Crandall's Electric Sign was an early changeable electric sign. It consisted of one or more frames holding an array of electric light bulbs, arranged in patterns similar to modern LCD characters. However, there is a charming Victorian twist == Crandall's sign displayed a serif alphabet. With several of these frames linked together, the sign strongly resembles a baseball scoreboard.
The switching device looks like a typewriter keyboard attached to an Autoharp, with electrical contacts replacing the felt pads, and current-carrying wires replacing the zither strings. By pressing the key for a letter, contact was made with the wires, lighting the required segments of the letter.
According to *Scientific American,* the "government" (Federal? State?) tested the system in New York Bay on the night of April 2, 1898. A single frame, three feet by five feet, sat on top of a hotel. A boat withdrew to a mile offshore, where the sign was legible to the naked eye. At three and a half miles, the sign was visible through the spyglass.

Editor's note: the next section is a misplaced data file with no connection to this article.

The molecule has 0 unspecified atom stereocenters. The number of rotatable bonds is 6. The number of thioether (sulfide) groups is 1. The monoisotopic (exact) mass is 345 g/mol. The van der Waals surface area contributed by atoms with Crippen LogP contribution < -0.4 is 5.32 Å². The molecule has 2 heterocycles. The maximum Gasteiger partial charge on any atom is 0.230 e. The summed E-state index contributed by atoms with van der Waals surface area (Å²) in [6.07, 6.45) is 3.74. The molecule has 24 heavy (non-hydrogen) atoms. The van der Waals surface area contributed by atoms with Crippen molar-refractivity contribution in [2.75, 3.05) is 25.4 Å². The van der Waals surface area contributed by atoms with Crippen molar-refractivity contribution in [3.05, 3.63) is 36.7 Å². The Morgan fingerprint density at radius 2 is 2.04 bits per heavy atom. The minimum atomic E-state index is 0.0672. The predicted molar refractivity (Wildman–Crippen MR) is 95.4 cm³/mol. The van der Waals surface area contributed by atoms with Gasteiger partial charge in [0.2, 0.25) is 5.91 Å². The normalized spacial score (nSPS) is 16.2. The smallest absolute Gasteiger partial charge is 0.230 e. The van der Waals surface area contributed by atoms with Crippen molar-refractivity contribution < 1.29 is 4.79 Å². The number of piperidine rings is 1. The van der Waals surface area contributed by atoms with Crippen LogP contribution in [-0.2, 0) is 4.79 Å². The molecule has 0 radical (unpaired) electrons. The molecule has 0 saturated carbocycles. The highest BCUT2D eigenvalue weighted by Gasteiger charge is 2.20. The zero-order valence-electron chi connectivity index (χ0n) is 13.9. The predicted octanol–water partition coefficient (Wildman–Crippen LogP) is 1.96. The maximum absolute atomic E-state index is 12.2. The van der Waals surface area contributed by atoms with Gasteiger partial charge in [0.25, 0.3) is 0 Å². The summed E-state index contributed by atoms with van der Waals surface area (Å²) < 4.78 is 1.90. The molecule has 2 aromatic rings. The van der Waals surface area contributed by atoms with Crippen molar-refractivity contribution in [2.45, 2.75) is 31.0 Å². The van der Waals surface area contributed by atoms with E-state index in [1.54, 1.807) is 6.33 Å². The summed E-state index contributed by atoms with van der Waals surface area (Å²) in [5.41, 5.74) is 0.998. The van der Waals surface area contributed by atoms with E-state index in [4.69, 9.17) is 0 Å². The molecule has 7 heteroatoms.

The front cover shows a Times Square-style headline: "CERVEARA'S FLEET IS AT SANTIAGO DE CUBA". (The apostrophe appears in the same frame as the letter A, but how it would work elsewhere is a mystery.) Apparently, the system was in regular use displaying the headlines of a newspaper which Scientific American only identifies as "well known". Also shown is the control room for this sign. Each letter (and space!) has its own separate keyboard == 38 in all.
Dan Howland (email@example.com)
Journal of Ride Theory, P.O. Box 2044, Portland, OR 97208- 2044